There has been lots of hype about blockchain’s potential to crack the interoperability and data security nuts, but the technology is still largely unproven in healthcare. Interoperability is one of industry’s most difficult challenges, so that could be an important implementation.

In January, San Francisco startup Akiri launched a vendor-agnostic tool, called Akiri Switch, that uses blockchain to securely transmit information using codes. The technology allows organizations to safely move information between disparate systems, verify data sources and destinations and build trusted applications for providers, payers and patients.

The company has financial backing from the American Medical Association. Also this year, Humana, MultiPlan, UnitedHealth Group’s Optum and UnitedHealthcare, and Quest Diagnostics announced an initiative using blockchain to improve data quality and reduce time and costs associated with changes to demographic data.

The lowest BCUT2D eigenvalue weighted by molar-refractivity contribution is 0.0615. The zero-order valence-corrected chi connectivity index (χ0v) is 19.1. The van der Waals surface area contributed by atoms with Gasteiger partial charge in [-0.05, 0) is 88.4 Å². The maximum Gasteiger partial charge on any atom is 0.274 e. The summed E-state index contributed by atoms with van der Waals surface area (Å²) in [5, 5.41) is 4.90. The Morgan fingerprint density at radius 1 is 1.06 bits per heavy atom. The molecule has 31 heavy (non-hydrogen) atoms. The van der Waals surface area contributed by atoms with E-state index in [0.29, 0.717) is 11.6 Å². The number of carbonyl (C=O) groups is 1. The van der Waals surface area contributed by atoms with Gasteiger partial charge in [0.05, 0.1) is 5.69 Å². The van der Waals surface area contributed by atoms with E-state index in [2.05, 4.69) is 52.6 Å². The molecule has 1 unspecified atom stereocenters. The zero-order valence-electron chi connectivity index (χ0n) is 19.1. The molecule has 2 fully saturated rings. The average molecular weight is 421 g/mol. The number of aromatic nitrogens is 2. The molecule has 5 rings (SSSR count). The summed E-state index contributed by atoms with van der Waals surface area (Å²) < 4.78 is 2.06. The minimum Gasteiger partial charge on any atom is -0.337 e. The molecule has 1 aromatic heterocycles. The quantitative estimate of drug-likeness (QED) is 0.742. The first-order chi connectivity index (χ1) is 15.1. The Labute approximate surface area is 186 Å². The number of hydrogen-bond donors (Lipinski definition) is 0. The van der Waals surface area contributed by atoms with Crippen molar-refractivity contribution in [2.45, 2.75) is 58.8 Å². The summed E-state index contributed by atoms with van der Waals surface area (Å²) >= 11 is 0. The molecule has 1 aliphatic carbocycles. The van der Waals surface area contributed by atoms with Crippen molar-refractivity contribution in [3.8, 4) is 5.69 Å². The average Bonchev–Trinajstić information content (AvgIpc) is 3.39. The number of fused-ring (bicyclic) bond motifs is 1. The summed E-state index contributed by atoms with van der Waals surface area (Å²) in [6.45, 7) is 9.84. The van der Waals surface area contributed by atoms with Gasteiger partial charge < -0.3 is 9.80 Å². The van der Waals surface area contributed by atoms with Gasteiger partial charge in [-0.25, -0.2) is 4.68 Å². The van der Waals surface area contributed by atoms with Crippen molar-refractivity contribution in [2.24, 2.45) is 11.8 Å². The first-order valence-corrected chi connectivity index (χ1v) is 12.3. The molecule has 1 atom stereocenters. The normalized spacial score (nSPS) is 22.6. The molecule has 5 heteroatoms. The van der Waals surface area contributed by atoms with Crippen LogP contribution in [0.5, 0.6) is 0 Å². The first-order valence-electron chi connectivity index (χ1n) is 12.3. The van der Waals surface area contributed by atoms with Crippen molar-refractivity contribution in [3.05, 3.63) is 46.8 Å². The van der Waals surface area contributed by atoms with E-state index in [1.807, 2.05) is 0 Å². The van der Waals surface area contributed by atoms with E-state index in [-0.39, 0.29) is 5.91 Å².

The joint pilot program will look at how blockchain can ensure the accuracy of network provider directories at any given time. And last month, Walmart won a patent for a system that stores an individual’s medical information in a blockchain database and allows first responders to retrieve it in the event of a medical emergency.

According to the IDC report, blockchain’s greatest promise lies in its ability to democratize data access and automate data processes. In particular, it could enhance interoperability by functioning as “next-generation middleware” that blends health data with decentralized, disseminated and fixed qualities. Read more from…

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